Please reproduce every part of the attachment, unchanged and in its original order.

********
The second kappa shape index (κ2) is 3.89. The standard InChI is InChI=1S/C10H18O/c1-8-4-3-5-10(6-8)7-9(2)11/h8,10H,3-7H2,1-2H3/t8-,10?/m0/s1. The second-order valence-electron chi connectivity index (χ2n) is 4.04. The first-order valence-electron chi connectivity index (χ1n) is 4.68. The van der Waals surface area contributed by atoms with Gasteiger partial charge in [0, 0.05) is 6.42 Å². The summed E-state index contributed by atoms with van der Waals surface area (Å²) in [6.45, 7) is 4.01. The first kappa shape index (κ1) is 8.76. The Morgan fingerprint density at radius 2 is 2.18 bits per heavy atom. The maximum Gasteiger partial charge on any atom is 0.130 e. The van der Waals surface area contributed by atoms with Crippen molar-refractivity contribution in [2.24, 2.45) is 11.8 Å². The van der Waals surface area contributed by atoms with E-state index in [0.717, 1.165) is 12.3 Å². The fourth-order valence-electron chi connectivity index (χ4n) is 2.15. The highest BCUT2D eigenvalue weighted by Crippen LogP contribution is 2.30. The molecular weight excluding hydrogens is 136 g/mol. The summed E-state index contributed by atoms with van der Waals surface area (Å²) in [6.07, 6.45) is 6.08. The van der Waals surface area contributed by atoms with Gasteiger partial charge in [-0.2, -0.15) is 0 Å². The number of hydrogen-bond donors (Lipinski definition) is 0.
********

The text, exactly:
The second kappa shape index (κ2) is 3.89. The standard InChI is InChI=1S/C10H18O/c1-8-4-3-5-10(6-8)7-9(2)11/h8,10H,3-7H2,1-2H3/t8-,10?/m0/s1. The second-order valence-electron chi connectivity index (χ2n) is 4.04. The first-order valence-electron chi connectivity index (χ1n) is 4.68. The van der Waals surface area contributed by atoms with Gasteiger partial charge in [0, 0.05) is 6.42 Å². The summed E-state index contributed by atoms with van der Waals surface area (Å²) in [6.45, 7) is 4.01. The first kappa shape index (κ1) is 8.76. The Morgan fingerprint density at radius 2 is 2.18 bits per heavy atom. The maximum Gasteiger partial charge on any atom is 0.130 e. The van der Waals surface area contributed by atoms with Crippen molar-refractivity contribution in [2.24, 2.45) is 11.8 Å². The van der Waals surface area contributed by atoms with E-state index in [0.717, 1.165) is 12.3 Å². The fourth-order valence-electron chi connectivity index (χ4n) is 2.15. The highest BCUT2D eigenvalue weighted by Crippen LogP contribution is 2.30. The molecular weight excluding hydrogens is 136 g/mol. The summed E-state index contributed by atoms with van der Waals surface area (Å²) in [6.07, 6.45) is 6.08. The van der Waals surface area contributed by atoms with Gasteiger partial charge in [-0.2, -0.15) is 0 Å². The number of hydrogen-bond donors (Lipinski definition) is 0.